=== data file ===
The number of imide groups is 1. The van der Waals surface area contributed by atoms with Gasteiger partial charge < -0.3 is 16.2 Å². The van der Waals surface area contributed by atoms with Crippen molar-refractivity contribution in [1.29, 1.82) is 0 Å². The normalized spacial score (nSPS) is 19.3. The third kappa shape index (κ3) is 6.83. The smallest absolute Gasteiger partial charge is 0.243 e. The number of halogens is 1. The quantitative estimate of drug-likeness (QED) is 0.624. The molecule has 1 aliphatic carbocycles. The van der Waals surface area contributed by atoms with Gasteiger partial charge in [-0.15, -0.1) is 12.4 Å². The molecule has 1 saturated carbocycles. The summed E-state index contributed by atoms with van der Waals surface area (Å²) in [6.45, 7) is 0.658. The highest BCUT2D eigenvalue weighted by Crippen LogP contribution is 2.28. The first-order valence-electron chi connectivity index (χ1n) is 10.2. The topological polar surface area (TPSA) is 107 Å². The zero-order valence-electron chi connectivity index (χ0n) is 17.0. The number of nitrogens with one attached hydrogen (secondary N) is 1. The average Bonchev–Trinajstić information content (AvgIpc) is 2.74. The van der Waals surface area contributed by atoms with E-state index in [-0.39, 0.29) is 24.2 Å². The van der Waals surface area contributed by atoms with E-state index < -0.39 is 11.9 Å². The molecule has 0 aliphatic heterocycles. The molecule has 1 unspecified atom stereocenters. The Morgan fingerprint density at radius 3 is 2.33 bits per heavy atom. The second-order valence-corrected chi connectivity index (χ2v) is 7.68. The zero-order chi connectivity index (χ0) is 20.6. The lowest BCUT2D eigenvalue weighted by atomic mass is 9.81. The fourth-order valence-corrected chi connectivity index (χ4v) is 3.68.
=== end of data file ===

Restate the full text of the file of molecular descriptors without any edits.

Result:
The number of imide groups is 1. The van der Waals surface area contributed by atoms with Gasteiger partial charge < -0.3 is 16.2 Å². The van der Waals surface area contributed by atoms with Crippen molar-refractivity contribution in [1.29, 1.82) is 0 Å². The normalized spacial score (nSPS) is 19.3. The third kappa shape index (κ3) is 6.83. The smallest absolute Gasteiger partial charge is 0.243 e. The number of halogens is 1. The quantitative estimate of drug-likeness (QED) is 0.624. The molecule has 1 aliphatic carbocycles. The van der Waals surface area contributed by atoms with Gasteiger partial charge in [-0.15, -0.1) is 12.4 Å². The molecule has 1 saturated carbocycles. The summed E-state index contributed by atoms with van der Waals surface area (Å²) in [6.45, 7) is 0.658. The highest BCUT2D eigenvalue weighted by Crippen LogP contribution is 2.28. The first-order valence-electron chi connectivity index (χ1n) is 10.2. The topological polar surface area (TPSA) is 107 Å². The zero-order valence-electron chi connectivity index (χ0n) is 17.0. The number of nitrogens with one attached hydrogen (secondary N) is 1. The average Bonchev–Trinajstić information content (AvgIpc) is 2.74. The van der Waals surface area contributed by atoms with E-state index in [-0.39, 0.29) is 24.2 Å². The van der Waals surface area contributed by atoms with E-state index < -0.39 is 11.9 Å². The molecule has 0 aliphatic heterocycles. The molecule has 1 unspecified atom stereocenters. The Morgan fingerprint density at radius 3 is 2.33 bits per heavy atom. The second-order valence-corrected chi connectivity index (χ2v) is 7.68. The zero-order chi connectivity index (χ0) is 20.6. The lowest BCUT2D eigenvalue weighted by atomic mass is 9.81. The fourth-order valence-corrected chi connectivity index (χ4v) is 3.68.